After years in the limbo of home-video unavailability, Tom Jones has finally returned to tape — and in the slightly shorter version reedited by the late director Tony Richardson and rereleased to theaters in 1989. This means it’s now possible to rent every Best Picture winner of the past 40 years. The bad news is that while Tom remains a lot of fun, he’s just not the irreverent Young Turk he seemed three decades ago.
To understand why this movie charmed audiences in 1963, consider the other contenders for that year’s Best Picture Oscar. The Hollywood studios were in their late-dinosaur phase by then, coughing up such ponderous epics as Cleopatra, How the West Was Won, and America, America — each running more than 2 1/2 hours and weighing a filmic ton. Tom Jones, though, is as nimble as a hare. Screenwriter John Osborne and Richardson (both received Oscars as well) came up with a smart solution to the problem of adapting an 18th-century literary classic: Turn it into bawdy slapstick with generous helpings of then- daring sex and violence. Cast Albert Finney, Britain’s angry young hunk of the moment, as Fielding’s rascal-hero. Give the actresses a chance to show period cleavage. And trick it all up with freeze frames, iris-outs, fast motion, and cow-pie fights. In that respect, Tom Jones fits right in with the artistic nose-thumbing that jump-started English pop culture just then: It’s part of the same impulse that produced The Goon Show, the Beatles, A Hard Day’s Night, and ultimately, Monty Python.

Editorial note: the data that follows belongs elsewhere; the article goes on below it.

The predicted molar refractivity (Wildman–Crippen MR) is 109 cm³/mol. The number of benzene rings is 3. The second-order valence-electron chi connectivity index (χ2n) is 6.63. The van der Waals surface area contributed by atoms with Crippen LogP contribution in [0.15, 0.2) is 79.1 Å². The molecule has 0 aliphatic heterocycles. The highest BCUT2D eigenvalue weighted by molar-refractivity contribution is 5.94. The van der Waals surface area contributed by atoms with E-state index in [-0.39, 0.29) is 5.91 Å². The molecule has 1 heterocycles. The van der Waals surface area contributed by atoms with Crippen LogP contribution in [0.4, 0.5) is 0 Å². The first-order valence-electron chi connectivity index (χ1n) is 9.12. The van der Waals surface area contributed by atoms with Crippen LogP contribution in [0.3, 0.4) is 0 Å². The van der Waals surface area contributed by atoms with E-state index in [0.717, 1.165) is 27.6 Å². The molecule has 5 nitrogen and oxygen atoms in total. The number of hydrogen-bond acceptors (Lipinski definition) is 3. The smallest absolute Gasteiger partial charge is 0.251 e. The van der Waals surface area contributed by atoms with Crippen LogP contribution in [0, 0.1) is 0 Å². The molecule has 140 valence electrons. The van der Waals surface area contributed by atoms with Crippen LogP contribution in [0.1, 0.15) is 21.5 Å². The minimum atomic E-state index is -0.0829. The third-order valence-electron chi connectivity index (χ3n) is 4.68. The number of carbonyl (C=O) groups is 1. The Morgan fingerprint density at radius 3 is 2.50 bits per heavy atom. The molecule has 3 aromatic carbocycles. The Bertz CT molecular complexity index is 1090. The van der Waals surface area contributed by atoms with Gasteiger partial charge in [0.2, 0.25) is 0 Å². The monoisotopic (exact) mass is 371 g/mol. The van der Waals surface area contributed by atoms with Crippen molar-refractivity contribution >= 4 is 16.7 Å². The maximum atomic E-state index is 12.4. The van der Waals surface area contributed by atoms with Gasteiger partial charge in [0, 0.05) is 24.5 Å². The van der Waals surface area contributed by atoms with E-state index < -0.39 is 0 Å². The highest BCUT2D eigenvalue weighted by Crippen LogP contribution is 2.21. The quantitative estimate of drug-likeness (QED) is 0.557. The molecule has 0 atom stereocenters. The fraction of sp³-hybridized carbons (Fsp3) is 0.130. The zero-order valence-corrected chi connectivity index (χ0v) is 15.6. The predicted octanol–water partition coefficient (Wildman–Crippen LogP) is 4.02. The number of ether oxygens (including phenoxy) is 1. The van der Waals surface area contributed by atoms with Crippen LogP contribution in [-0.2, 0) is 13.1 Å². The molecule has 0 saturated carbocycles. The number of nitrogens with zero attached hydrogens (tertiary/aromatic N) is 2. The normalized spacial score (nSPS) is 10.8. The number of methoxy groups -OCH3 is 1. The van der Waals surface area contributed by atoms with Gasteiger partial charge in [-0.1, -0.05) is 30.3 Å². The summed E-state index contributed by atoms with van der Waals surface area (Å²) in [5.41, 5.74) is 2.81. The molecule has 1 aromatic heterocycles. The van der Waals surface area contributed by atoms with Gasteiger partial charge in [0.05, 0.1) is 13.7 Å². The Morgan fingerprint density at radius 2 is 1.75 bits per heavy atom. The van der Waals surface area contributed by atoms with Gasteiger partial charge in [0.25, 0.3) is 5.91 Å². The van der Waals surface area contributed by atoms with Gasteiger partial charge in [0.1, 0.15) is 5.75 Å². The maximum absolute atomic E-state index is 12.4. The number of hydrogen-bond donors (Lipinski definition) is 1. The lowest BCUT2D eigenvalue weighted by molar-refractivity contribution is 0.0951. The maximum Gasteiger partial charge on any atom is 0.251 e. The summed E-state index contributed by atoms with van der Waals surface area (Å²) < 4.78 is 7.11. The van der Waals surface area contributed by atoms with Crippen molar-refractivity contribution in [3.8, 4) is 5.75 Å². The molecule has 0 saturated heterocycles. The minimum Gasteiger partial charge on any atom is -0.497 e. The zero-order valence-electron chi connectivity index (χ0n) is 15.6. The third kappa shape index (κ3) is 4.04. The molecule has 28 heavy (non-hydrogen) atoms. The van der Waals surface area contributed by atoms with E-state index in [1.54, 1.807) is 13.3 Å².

What then seemed a revelation now looks relentlessly mod. The movie remains watchable, and parts of it endure: Hugh Griffith’s dithery Squire Western, a brutal hunting sequence that says volumes about the English gentry by observing how they treat their horses, and of course, the much imitated dinner scene, in which Finney and Joyce Redman devour their food in the same fashion they intend to devour each other postprandially. But if you like your powdered-wig sex with a sting of real emotion, rent 1988’s Oscar-nominated Dangerous Liaisons. Ironically, the once au courant Tom Jones is back to being a period piece — and that period is the early ’60s. B